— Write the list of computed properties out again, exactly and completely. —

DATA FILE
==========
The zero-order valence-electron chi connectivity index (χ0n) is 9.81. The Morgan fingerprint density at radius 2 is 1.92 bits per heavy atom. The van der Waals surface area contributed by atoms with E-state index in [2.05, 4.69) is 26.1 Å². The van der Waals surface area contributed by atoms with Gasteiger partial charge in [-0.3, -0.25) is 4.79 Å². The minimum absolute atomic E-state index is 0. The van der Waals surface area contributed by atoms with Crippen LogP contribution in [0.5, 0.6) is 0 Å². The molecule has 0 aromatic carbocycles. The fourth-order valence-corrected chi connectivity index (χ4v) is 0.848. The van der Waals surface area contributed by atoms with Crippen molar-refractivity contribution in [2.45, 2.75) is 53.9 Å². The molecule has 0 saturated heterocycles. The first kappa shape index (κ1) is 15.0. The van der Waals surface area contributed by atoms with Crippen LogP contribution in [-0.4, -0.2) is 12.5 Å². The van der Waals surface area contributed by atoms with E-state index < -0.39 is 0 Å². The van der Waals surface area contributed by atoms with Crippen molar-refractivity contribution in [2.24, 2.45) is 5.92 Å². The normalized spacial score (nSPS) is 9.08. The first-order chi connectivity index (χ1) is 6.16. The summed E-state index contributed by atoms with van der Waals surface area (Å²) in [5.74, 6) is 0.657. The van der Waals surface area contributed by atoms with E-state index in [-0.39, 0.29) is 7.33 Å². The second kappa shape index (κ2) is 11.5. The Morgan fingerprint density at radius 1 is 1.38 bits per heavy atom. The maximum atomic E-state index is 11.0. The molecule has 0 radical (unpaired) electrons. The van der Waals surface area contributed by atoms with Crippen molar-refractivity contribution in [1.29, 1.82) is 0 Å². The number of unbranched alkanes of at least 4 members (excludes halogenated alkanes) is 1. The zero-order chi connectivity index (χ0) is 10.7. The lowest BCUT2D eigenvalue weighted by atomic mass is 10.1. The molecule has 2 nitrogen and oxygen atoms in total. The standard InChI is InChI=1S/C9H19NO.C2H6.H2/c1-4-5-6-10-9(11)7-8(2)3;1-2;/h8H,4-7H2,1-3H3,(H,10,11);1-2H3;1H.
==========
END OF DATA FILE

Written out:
The zero-order valence-electron chi connectivity index (χ0n) is 9.81. The Morgan fingerprint density at radius 2 is 1.92 bits per heavy atom. The van der Waals surface area contributed by atoms with E-state index in [2.05, 4.69) is 26.1 Å². The van der Waals surface area contributed by atoms with Gasteiger partial charge in [-0.3, -0.25) is 4.79 Å². The minimum absolute atomic E-state index is 0. The van der Waals surface area contributed by atoms with Crippen LogP contribution in [0.5, 0.6) is 0 Å². The molecule has 0 aromatic carbocycles. The fourth-order valence-corrected chi connectivity index (χ4v) is 0.848. The van der Waals surface area contributed by atoms with Crippen molar-refractivity contribution in [2.45, 2.75) is 53.9 Å². The molecule has 0 saturated heterocycles. The first kappa shape index (κ1) is 15.0. The van der Waals surface area contributed by atoms with Crippen LogP contribution in [-0.4, -0.2) is 12.5 Å². The van der Waals surface area contributed by atoms with E-state index < -0.39 is 0 Å². The van der Waals surface area contributed by atoms with Crippen molar-refractivity contribution in [2.24, 2.45) is 5.92 Å². The normalized spacial score (nSPS) is 9.08. The first-order chi connectivity index (χ1) is 6.16. The summed E-state index contributed by atoms with van der Waals surface area (Å²) in [5.74, 6) is 0.657. The van der Waals surface area contributed by atoms with E-state index in [-0.39, 0.29) is 7.33 Å². The second kappa shape index (κ2) is 11.5. The Morgan fingerprint density at radius 1 is 1.38 bits per heavy atom. The maximum atomic E-state index is 11.0. The molecule has 0 radical (unpaired) electrons. The van der Waals surface area contributed by atoms with Crippen molar-refractivity contribution in [1.29, 1.82) is 0 Å². The number of unbranched alkanes of at least 4 members (excludes halogenated alkanes) is 1. The zero-order chi connectivity index (χ0) is 10.7. The lowest BCUT2D eigenvalue weighted by atomic mass is 10.1. The molecule has 2 nitrogen and oxygen atoms in total. The standard InChI is InChI=1S/C9H19NO.C2H6.H2/c1-4-5-6-10-9(11)7-8(2)3;1-2;/h8H,4-7H2,1-3H3,(H,10,11);1-2H3;1H.